A short history of … “Muskrat Ramble” (Kid Ory, 1926)
“Muskrat Ramble” was written by trombonist Kid Ory in 1926 and first recorded that same year, on February 26, by Louis Armstrong and His Hot Five. However, like so many other early recordings, the origins of “Muskrat Ramble” are quite mysterious.
Ory maintained that he conceived of “Muskrat Ramble” in Los Angeles, revising it out of an old exercise in a saxophone study book, in 1921. He also said that it was Hot Five pianist Lil Hardin who finally named the song at the end of the aforementioned recording session. However, Armstrong also claimed authorship in an oft quotes 1965 Down Beat interview: “I wrote [it]. Ory named it, he gets the royalties. I don’t talk about it.”
Trumpeter Sidney Bechet stated that “Muskrat Ramble” was actually based on a tune he had heard as a kid in New Orleans named “The Old Cow Died and the Old Man Cried.” However, there are far too many songs (and nursery rhymes) titled “The Old Cow Died” to prove his theory.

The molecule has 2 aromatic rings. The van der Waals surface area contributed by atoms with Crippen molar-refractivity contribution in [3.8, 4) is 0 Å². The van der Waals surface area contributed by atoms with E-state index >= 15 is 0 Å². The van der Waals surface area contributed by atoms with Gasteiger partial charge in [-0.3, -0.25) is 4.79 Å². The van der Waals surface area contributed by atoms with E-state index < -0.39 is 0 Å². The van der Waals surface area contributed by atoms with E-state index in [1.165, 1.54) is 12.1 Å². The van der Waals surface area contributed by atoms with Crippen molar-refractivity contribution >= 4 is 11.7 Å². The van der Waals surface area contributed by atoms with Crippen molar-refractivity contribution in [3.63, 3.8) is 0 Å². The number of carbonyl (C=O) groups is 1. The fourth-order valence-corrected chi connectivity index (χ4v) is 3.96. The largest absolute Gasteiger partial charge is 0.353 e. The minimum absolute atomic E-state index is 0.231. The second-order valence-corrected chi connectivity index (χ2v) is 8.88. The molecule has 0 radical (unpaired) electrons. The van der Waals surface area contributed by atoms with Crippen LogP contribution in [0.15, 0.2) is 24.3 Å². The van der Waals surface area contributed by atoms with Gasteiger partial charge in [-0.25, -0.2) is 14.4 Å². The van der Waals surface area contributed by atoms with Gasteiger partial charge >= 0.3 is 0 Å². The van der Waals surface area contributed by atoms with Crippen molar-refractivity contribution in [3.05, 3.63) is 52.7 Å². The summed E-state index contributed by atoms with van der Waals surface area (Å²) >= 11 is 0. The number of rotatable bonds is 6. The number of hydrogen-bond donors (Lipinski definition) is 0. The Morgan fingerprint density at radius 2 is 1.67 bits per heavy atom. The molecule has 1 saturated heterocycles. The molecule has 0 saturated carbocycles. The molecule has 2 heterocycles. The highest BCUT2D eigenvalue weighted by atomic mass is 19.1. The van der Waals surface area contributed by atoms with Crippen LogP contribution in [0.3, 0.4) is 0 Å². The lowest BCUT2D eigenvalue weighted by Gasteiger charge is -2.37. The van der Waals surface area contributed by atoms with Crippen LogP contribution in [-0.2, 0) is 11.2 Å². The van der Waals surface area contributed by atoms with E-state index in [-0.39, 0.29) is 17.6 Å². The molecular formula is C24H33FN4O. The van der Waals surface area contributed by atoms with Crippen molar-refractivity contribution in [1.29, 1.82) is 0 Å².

Despite the controversies, John McCusker, who wrote Creole Trombone: Kid Ory and the Early Years of Jazz, writes that “Muskrat Ramble” will forever be linked to Kid Ory: “he would perform it several times a night, and he earned royalties until the day he died from the many recordings of the song by other artists.” Furthermore, Gene Anderson writes that Ory’s composition of the song years before it was recorded could account for its sounding more arranged than other Hot Five recordings and that, in any case, “Muskrat Ramble” is “a showpiece for the trombonist for whose ‘tailgate’ style of playing it is the ideal vehicle.”
“Muskrat Ramble” made the transition to the swing era and was performed in new big band and combo arrangements by such artists as Lionel Hampton, Woody Herman and Roy Eldridge. Ray Gilbert wrote lyrics for it in 1950. Modernists rarely tried to update it, opting instead to cover it in a playful of tongue-in-cheek manner. Ted Gioia suggests that “in truth, this song so perfectly captures the good-times ambiance the general public associates with New Orleans jazz that it’s probably best for musicians to just go along for the ride.”